In Dontnod Entertainment’s third outing as a video game developer, they have created Vampyr. An action RPG that has the combat of Remember Me and the deep narrative of Life Is Strange all rolled into a historical fiction London that is infested with vampires. I mostly enjoyed my time with Vampyr and I can clearly see myself playing it again to do some things differently but there are some design issues that make me hesitant to begin another playthrough.
In Vampyr you play as Jonathan Reid, a renowned doctor, who was a soldier and now specializes in blood transfusions. He has recently been turned into a vampire in London that is facing a Spanish Flu epidemic. Initially, the main objective for Dr. Reid is to find out how he turned into a vampire, and most importantly who turned him. Yet, he ends up tangled in a hidden world that is full of unique characters, humans and vampires alike, who have their own goals and ambitions. This is honestly where Vampyr shines since throughout the game you meet different NPCs that constantly evolve throughout the game based on your actions.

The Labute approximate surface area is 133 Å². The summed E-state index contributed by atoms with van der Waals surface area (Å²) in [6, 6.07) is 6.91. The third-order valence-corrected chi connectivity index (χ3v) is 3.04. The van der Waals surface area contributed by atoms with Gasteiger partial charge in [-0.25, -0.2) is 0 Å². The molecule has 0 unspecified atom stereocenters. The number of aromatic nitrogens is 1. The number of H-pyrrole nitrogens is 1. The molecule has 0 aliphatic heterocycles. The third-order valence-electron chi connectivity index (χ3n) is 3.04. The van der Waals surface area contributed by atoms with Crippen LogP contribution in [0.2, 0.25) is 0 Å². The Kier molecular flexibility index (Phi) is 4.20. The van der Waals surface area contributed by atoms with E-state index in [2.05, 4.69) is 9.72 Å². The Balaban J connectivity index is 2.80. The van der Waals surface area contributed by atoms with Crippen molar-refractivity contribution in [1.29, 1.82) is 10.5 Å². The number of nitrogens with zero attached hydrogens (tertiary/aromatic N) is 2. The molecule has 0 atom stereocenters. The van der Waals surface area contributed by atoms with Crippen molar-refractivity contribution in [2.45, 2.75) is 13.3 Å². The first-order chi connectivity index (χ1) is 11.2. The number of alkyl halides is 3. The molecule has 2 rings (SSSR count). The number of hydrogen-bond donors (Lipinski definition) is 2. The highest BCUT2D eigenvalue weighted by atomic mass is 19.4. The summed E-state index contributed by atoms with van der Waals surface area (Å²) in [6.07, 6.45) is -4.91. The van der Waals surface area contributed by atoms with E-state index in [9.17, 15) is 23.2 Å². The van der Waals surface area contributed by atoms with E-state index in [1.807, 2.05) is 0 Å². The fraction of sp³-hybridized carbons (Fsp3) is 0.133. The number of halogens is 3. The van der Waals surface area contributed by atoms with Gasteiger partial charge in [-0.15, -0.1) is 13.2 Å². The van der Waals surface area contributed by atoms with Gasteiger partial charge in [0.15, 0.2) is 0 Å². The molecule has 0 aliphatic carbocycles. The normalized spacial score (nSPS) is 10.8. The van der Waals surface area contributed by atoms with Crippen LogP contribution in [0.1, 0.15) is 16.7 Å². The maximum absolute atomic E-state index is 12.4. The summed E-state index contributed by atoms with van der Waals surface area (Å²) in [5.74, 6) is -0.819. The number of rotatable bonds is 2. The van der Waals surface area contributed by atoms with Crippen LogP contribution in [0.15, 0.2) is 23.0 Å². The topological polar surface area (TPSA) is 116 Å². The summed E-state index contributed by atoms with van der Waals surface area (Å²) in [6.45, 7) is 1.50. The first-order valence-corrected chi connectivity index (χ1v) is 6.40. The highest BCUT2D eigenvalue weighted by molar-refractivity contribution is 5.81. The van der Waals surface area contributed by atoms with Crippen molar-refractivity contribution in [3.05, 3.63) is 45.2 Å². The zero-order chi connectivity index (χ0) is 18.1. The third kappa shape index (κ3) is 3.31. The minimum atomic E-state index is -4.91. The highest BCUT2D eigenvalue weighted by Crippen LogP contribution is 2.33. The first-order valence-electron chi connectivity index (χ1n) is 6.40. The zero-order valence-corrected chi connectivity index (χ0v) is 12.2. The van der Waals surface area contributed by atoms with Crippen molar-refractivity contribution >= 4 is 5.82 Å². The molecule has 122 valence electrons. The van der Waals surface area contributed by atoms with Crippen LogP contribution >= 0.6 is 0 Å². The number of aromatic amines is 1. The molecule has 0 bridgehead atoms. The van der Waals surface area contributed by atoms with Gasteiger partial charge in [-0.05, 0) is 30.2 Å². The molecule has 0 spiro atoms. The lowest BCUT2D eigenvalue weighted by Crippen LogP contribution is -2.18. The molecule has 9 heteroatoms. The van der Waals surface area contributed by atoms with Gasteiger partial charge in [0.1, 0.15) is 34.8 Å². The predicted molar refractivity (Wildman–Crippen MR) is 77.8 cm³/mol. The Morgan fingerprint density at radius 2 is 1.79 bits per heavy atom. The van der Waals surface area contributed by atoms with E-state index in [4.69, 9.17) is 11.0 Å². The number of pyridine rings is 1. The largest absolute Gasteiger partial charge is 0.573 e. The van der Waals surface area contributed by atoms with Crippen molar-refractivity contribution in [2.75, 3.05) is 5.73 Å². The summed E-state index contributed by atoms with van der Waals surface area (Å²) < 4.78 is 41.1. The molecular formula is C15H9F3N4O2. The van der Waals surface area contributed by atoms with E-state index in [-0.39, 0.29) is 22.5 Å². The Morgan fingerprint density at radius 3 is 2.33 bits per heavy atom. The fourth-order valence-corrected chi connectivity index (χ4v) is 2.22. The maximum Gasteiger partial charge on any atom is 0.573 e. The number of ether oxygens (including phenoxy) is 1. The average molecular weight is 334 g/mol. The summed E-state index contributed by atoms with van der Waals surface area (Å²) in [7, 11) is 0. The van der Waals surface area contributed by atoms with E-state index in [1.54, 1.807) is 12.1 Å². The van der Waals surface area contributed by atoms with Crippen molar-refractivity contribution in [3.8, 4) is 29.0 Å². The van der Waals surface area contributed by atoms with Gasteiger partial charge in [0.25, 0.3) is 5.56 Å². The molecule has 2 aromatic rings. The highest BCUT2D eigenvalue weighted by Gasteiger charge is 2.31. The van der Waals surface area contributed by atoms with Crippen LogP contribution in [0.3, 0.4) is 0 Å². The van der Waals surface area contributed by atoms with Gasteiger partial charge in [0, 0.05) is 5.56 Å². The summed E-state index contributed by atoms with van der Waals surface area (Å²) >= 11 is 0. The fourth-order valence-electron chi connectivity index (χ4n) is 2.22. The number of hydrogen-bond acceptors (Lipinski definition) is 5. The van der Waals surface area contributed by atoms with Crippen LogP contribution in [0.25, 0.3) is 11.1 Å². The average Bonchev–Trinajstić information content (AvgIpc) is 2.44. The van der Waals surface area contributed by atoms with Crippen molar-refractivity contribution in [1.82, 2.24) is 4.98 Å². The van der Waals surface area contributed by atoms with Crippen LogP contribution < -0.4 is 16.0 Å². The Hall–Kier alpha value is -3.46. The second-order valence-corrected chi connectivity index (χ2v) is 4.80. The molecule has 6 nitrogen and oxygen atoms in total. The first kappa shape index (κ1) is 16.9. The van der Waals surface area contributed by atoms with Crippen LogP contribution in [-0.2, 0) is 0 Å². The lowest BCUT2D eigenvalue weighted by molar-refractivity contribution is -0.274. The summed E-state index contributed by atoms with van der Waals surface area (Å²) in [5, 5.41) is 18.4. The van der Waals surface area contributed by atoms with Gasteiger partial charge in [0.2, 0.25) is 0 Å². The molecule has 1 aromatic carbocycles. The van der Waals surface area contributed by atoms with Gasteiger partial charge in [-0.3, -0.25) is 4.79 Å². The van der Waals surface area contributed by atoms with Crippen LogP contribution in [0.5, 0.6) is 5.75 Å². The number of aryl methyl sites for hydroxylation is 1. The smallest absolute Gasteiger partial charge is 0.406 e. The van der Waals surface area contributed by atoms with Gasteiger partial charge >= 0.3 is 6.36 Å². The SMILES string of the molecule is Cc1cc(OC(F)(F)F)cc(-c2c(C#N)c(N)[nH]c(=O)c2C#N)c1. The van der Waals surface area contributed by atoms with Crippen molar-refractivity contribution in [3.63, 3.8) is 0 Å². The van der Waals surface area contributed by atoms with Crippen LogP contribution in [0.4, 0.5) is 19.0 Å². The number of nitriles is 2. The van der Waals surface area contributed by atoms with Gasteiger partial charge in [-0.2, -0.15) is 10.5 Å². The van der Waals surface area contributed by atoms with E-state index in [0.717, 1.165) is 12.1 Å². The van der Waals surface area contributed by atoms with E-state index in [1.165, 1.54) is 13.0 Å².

Once you’ve gotten through the tutorial and first mini-boss, you are taken to the Pembroke Hospital. The hospital is one of four districts in Vampyr each containing surrounding areas that Dr. Reid can explore and up to 16 citizens that he can either help or kill.
The citizens in each district have multiple functions for Dr. Reid and they flesh out Vampyr as a whole. As a doctor, Dr. Reid can check up on patients by giving them medicine which he concocts. This helps you and the district as a whole as it grants you XP to level up and raises the sanitation level of an area which can have ramifications in the future. Dr. Reid can also help citizens in tasks called investigations, which can range from finding a trinket to finding a murderer. Doing these investigations open up more dialogue options for the NPC and of course grants XP. Finally, as a vampire, Dr. Reid can also feed on the citizens in the district. To do this, your mesmerize level must be higher than the citizen’s and this grants a huge amount of XP. I never actually fed on any of the citizens since I was going for a morally good playthrough but the fact that Dontnod allows players to do so and also doesn’t punish players for not doing so is the kind of freedom you don’t see often in games.